When ABC announced its 2014-2015 lineup earlier this week, Marvel's Agent Carter was one of the new shows on the schedule. While we still don't know exactly when the show will premiere, Hayley Atwell confirmed in a recent interview that Season 1 will consist of only eight episodes.

"I think, over the arc of the eight episodes, there will be a very different facet to who she is, which won't disappoint the fans in making sure she has a story within herself, as well as the stories of each episodes, fighting who she fights against, and still battling with her own demons and losing the love of her life and what the personal cost to her is. There's many different ideas behind who she is, and I think she's going to become more interesting."
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The episode count makes sense, since the announcement revealed that the show will "serve as a bridge" between the fall finale and winter premiere of Marvel's Agents of S.H.I.E.L.D., so it seems likely the show will debut sometime in January.

The series, created by Captain America: The First Avenger and Captain America: The Winter Soldier writers Christopher Markus and Stephen McFeely, is set in the year 1946, just after World War II, where Peggy Carter (Hayley Atwell) finds herself working for the SSR (Strategic Scientific Reserve), balancing administrative work with going on missions for Howard Stark after losing the love of her life.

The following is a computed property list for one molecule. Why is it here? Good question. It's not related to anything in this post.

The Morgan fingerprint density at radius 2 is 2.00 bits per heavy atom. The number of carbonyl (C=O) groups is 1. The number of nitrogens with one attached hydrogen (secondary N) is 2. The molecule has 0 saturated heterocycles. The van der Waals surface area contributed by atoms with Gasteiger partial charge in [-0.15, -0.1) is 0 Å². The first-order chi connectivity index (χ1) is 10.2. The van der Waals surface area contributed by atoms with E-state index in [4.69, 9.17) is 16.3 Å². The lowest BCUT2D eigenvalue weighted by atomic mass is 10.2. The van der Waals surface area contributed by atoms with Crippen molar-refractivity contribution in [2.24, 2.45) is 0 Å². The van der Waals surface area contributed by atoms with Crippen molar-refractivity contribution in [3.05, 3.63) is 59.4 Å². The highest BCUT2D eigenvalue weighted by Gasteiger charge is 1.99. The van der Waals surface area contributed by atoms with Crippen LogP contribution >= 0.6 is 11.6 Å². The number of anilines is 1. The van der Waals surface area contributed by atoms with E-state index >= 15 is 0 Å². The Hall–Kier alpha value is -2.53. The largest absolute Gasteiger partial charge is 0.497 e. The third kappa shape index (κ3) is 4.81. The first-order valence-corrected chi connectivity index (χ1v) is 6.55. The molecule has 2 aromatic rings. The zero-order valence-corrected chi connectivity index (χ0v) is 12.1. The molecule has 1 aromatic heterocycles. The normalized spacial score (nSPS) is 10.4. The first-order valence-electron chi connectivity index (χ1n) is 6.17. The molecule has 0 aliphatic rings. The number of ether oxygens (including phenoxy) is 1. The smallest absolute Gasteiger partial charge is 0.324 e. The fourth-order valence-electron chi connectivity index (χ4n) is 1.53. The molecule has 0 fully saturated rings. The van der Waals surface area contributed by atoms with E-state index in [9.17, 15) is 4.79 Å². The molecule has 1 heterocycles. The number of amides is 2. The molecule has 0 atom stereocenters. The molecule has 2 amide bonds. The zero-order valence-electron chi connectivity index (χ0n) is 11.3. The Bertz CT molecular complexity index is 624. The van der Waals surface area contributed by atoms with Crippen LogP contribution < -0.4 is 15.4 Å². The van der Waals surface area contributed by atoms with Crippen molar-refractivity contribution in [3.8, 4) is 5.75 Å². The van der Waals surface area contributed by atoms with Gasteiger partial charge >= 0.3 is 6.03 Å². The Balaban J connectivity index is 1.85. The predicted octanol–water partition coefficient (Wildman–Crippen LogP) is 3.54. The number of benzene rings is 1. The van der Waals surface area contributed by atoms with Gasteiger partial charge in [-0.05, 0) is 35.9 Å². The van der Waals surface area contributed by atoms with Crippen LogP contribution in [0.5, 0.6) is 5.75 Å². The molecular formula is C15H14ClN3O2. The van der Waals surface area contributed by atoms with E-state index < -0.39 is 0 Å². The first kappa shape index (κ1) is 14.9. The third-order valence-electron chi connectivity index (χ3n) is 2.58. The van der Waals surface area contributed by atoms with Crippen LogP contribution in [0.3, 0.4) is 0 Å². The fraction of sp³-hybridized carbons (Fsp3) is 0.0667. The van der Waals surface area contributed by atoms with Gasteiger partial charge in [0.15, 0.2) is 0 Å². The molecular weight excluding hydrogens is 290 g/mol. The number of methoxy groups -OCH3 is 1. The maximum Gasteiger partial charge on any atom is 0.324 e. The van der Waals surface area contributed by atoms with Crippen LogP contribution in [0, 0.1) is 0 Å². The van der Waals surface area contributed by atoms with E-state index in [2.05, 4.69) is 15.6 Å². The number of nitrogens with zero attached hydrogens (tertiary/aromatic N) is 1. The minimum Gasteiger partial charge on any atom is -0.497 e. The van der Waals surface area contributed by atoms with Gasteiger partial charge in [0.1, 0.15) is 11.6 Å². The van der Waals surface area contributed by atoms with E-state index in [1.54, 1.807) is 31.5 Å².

The actress also spoke about how humbling it is to have the fans clamoring for this character to come back.

"It's surreal and humbling, that a character you played four years ago, when you've done other jobs in other worlds and other genres and other countries, calls you back and says 'We like you here. We want you to tell our story.' I feel there's a responsibility to make sure that she's what everyone wants her to be."

When asked about what fans should expect from Marvel's Agent Carter, Hayley Atwell revealed they will see sides to her character they have never seen before.

"Fans have seen her being capable of being sexy, being a femme fatale, and they want to see something more. They want to see the complexities and the dimensions of her, what makes her tick, what makes her crumble, what makes her crash and the limitations of who she is, because that makes her all the more relatable."